It began at an equity training for teaching artists at the Loft Literary Center, a nonprofit where I frequently teach, and used to work as a grant writer. (The Open Book building in Minneapolis? You're welcome.) The equity trainings are peer-facilitated discussions for the mostly white teaching artists on classroom diversity, inclusion, and so on. Yes, I'm a bit jaded, I've been going to workplace diversity trainings and their various spin-offs for almost 40 years.
At this session, the facilitator introduced me to OwnVoices something I had never heard of before, so I decided to investigate. In her essay #OwnVoices: Why We Need Diverse Authors in Children's Literature, Kayla Whaley argued that "Time and again, marginalized people have seen their stories taken from them, misused, and published as authentic, while marginalized authors have had to jump hurdle after hurdle to be published themselves. Many feel they must fight to receive even a fraction of the pay, promotion, and praise that outsiders get for writing diverse characters' stories, and that's when they're allowed in the door at all."
I teach creative writing as an adjunct instructor, and "cultural appropriation" is something that comes up frequently in the classroom. I am old-school. We live in a western liberal democracy, so write whatever the hell you want, just make sure you've done your homework – even in fiction – and that its well-written. I've had to defend the shrinking number of white straight cisgender (it's hard to keep up) males in my classes who wanted to include characters in their stories who represent the world we live in. The social justice warriors snapped with accusations of male privilege, white privilege, straight privilege, cisgender privilege, etc. They told these white, straight, cisgender men to "stay in their lane." I said then, as I say now, writers can write about whatever the hell they want to write about.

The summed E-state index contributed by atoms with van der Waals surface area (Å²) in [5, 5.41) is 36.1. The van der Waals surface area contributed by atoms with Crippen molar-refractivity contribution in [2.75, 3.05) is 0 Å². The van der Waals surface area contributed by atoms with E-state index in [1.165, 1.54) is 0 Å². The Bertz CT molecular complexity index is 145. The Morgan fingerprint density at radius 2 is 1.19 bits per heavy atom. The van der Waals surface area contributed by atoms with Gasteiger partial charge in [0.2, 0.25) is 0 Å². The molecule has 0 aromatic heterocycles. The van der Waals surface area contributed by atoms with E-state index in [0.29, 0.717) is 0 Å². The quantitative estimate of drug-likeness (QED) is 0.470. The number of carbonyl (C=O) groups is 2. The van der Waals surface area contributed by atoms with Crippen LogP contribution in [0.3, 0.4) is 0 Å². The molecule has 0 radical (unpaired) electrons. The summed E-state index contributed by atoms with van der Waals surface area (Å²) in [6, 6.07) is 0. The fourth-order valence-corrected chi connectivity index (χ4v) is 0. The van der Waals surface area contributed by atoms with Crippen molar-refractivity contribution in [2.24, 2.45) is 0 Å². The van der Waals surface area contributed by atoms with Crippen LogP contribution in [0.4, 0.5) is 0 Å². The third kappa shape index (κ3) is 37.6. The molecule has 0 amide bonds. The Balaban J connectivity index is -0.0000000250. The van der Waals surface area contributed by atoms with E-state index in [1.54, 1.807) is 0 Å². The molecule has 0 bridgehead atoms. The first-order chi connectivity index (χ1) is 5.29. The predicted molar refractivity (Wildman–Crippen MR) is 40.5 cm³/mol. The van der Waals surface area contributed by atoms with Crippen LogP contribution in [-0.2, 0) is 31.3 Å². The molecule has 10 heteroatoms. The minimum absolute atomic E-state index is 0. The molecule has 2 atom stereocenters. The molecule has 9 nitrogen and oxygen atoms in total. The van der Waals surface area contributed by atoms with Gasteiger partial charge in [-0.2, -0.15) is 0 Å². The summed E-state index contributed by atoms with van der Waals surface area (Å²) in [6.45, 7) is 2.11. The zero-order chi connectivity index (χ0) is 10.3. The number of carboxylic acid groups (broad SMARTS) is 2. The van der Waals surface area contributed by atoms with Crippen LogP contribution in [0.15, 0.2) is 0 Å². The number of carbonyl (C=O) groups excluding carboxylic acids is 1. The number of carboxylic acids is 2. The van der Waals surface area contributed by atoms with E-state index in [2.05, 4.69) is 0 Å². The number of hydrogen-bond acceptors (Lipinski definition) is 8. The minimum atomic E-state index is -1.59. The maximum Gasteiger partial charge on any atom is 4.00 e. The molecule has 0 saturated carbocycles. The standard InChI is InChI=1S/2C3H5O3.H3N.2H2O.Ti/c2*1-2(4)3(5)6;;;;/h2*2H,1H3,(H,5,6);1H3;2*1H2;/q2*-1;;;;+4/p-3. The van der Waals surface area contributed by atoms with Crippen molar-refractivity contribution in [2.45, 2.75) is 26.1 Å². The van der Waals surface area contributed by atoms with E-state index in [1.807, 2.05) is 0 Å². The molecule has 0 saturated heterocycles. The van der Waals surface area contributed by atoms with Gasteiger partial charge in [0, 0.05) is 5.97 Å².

So, when it was my turn to facilitate the equity discussion, I decided to push back, using as examples two novels written about my generation of gay men – the AIDS generation. We are the gay men who survived and did not survive the horror of the first decades of the pandemic (and no, it is not over). Neither book I chose is by a gay man, let alone a member of the AIDS generation. One, The Great Believers, is a critically acclaimed bestseller, the other, originally titled Blood Makes Noise, is a young adult (YA) novel that sold at auction and will be published this year. Both books are by heterosexual women.
The Great Believers author Rebecca Makkai has candidly stated "It's about gay men; I'm a straight woman. It's about HIV/AIDS; I don't have it. The story begins in 1985 Chicago… I was born in 1978 and spent 1985 reading about dinosaurs." She has also stated, "I don't need to apologize for writing across difference; I need to apologize if I get it wrong."
In response to criticism in the tweet-sphere, Blood Makes Noise author Helene Dunbar tweeted, "…there are currently NO YA books about this time in this context. I am not taking space from a gay male author. Feel free to write one. Seriously. Teens today need to know what it was like."